“I just love to play,” he said. “It feels good when people recognize you in the street or grocery store, but it doesn’t happen that often. I’ve kind of kept a low profile. It wasn’t my face on those 1,600 records or whatever it was. You can be a session musician and still have a normal life.”

One of those records is the soundtrack to the acclaimed Joel and Ethan Coen movie “O Brother, Where Art Thou?” Recruited by producer T Bone Burnett, he became part of the fictional Soggy Bottom Boys where Douglas lent both his sound and appearance to the film. “They gave us really bad haircuts and three-piece wool suits that dead people have worn — realistic costumes. It really was an experience, and it really turned things around for bluegrass music and traditional music.”

Burnett wanted to make the music authentic to the style of the Great Depression by having tracks recorded with old technology. “You weren’t close miking something,” Douglas said. “You didn’t walk up to a microphone, you walked up to an area. It was choreographed that way.”

That same choreography of soloists weaving in and out can be seen in Douglas’ newest project, The Earls of Leicester. Formed in 2013 as a creative outlet and composed of Shawn Camp, Charlie Cushman, Johnny Warren, Daniel Kimbro and Douglas, the group — as the punny name implies — focuses on bringing the music of Flatt and Scruggs to a new audience.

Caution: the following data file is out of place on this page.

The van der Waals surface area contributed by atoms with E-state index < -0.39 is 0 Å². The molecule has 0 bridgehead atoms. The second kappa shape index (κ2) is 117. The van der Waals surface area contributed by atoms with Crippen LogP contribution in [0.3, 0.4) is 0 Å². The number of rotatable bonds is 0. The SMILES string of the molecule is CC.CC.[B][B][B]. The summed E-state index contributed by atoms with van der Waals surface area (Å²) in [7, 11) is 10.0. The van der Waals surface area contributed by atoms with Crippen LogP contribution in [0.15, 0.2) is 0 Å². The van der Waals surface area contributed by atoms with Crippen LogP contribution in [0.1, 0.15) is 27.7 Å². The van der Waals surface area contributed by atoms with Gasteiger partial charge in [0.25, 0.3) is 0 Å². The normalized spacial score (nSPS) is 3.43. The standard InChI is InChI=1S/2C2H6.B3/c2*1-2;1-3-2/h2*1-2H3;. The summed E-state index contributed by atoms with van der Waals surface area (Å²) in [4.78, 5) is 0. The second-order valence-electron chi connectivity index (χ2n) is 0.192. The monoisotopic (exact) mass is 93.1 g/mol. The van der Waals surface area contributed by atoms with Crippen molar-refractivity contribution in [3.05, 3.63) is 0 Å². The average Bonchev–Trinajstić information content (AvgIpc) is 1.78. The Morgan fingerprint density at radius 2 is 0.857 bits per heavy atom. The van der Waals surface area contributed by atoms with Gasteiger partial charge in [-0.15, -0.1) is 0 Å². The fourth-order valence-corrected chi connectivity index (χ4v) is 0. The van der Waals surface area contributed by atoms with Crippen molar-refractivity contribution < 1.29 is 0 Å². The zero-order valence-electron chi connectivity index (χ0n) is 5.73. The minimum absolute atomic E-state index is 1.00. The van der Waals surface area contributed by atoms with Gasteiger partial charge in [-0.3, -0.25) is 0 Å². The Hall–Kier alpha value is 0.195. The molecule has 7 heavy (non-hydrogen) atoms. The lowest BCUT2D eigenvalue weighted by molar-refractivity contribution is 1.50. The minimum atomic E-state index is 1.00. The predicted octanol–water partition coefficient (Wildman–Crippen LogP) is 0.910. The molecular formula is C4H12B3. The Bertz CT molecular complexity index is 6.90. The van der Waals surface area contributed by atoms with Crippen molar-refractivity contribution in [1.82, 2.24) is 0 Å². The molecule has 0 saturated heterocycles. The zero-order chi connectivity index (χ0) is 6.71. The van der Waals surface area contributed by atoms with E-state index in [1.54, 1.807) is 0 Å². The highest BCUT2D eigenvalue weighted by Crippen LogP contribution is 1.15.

However, they keep it as traditional as possible. Along with the limited number of microphones, the band plays on older instruments from that era.

“The newer instruments didn’t sound right. They sounded too beefy; they were trying too hard. So we all went back to old instruments, and it gelled.” Warren even plays on the same fiddle that his father, Paul, used when he was in the Foggy Mountain Boys.

“It is the holy grail of bluegrass fiddles, and it’s with us,” Douglas said. “It sounds exactly the same, and he only plays like his dad. … No one else does that. He’s our linchpin.”

Douglas had the honor of playing with his heroes Scruggs and Graves, and he frequently surprises himself with the accuracy of the group.

“You’re reliving the history while at the same time make the history. It’s a strange place to be. But when it’s right, we’re all up there beside ourselves with joy. Hearing this stuff again, it’s like it never left. Those guys sounds so authentic sometimes it give me cold chills.”

Though Douglas originally thought the band would perform only on special occasions, their historical experiment struck a chord with audiences young and old, winning a Grammy for their debut album. Now he is excited to bring the group to Copper Mountain, but he isn’t exactly looking forward to experiencing the high elevation he’s familiar with from Copper Guitar Town.

“The strings don’t oscillate, don’t vibrate, like they do at sea level. It’s slower. It’s like hitting a brick wall when you hit the string, and it doesn’t move it like normally would. … Man wasn’t meant to play bluegrass at 9,000 feet,” he said, laughing.

Yet that hasn’t stopped him from playing at the Telluride Bluegrass Festival for 35 years in a row. “It’s like a family reunion. Sam (Bush) is there. Béla (Fleck) is there. All of my best friends are there.”

Those looking for a similar vibe as The Earls of Leicester play Flatt and Scruggs circa 1954-1965 should mark their calendars for Saturday’s concert.

“If you like that kind of music, you couldn’t be in a better place on the planet,” he said.